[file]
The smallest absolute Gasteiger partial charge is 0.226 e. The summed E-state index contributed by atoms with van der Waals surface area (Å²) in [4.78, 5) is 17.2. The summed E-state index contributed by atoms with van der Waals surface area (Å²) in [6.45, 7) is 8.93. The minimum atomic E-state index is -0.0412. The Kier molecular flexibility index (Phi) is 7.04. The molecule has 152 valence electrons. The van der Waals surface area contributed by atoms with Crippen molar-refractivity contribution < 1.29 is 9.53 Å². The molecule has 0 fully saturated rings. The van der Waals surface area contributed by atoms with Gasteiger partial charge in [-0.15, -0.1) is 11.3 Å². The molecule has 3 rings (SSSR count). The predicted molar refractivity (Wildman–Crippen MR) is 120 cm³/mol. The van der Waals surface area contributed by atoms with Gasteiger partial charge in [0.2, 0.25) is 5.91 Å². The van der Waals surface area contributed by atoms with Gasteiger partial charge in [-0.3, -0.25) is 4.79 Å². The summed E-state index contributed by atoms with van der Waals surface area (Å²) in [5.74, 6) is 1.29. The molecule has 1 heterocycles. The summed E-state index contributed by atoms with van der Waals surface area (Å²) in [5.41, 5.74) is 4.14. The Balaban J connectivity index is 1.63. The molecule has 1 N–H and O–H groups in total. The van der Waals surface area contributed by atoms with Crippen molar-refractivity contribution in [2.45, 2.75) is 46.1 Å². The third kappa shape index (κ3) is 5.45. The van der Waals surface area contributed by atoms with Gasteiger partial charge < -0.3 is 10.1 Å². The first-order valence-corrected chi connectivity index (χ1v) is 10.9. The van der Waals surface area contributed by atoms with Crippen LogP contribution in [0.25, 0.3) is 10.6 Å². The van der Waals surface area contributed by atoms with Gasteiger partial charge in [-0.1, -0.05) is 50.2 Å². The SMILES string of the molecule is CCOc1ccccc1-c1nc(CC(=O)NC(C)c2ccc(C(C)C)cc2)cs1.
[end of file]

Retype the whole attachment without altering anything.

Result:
The smallest absolute Gasteiger partial charge is 0.226 e. The summed E-state index contributed by atoms with van der Waals surface area (Å²) in [4.78, 5) is 17.2. The summed E-state index contributed by atoms with van der Waals surface area (Å²) in [6.45, 7) is 8.93. The minimum atomic E-state index is -0.0412. The Kier molecular flexibility index (Phi) is 7.04. The molecule has 152 valence electrons. The van der Waals surface area contributed by atoms with Crippen molar-refractivity contribution < 1.29 is 9.53 Å². The molecule has 0 fully saturated rings. The van der Waals surface area contributed by atoms with Gasteiger partial charge in [-0.15, -0.1) is 11.3 Å². The molecule has 3 rings (SSSR count). The predicted molar refractivity (Wildman–Crippen MR) is 120 cm³/mol. The van der Waals surface area contributed by atoms with Gasteiger partial charge in [0.2, 0.25) is 5.91 Å². The van der Waals surface area contributed by atoms with Gasteiger partial charge in [-0.3, -0.25) is 4.79 Å². The summed E-state index contributed by atoms with van der Waals surface area (Å²) in [5.74, 6) is 1.29. The molecule has 1 heterocycles. The summed E-state index contributed by atoms with van der Waals surface area (Å²) in [5.41, 5.74) is 4.14. The Balaban J connectivity index is 1.63. The molecule has 1 N–H and O–H groups in total. The van der Waals surface area contributed by atoms with Crippen molar-refractivity contribution in [2.45, 2.75) is 46.1 Å². The third kappa shape index (κ3) is 5.45. The van der Waals surface area contributed by atoms with Gasteiger partial charge < -0.3 is 10.1 Å². The first-order valence-corrected chi connectivity index (χ1v) is 10.9. The van der Waals surface area contributed by atoms with Crippen LogP contribution in [0.25, 0.3) is 10.6 Å². The van der Waals surface area contributed by atoms with Gasteiger partial charge in [-0.1, -0.05) is 50.2 Å². The SMILES string of the molecule is CCOc1ccccc1-c1nc(CC(=O)NC(C)c2ccc(C(C)C)cc2)cs1.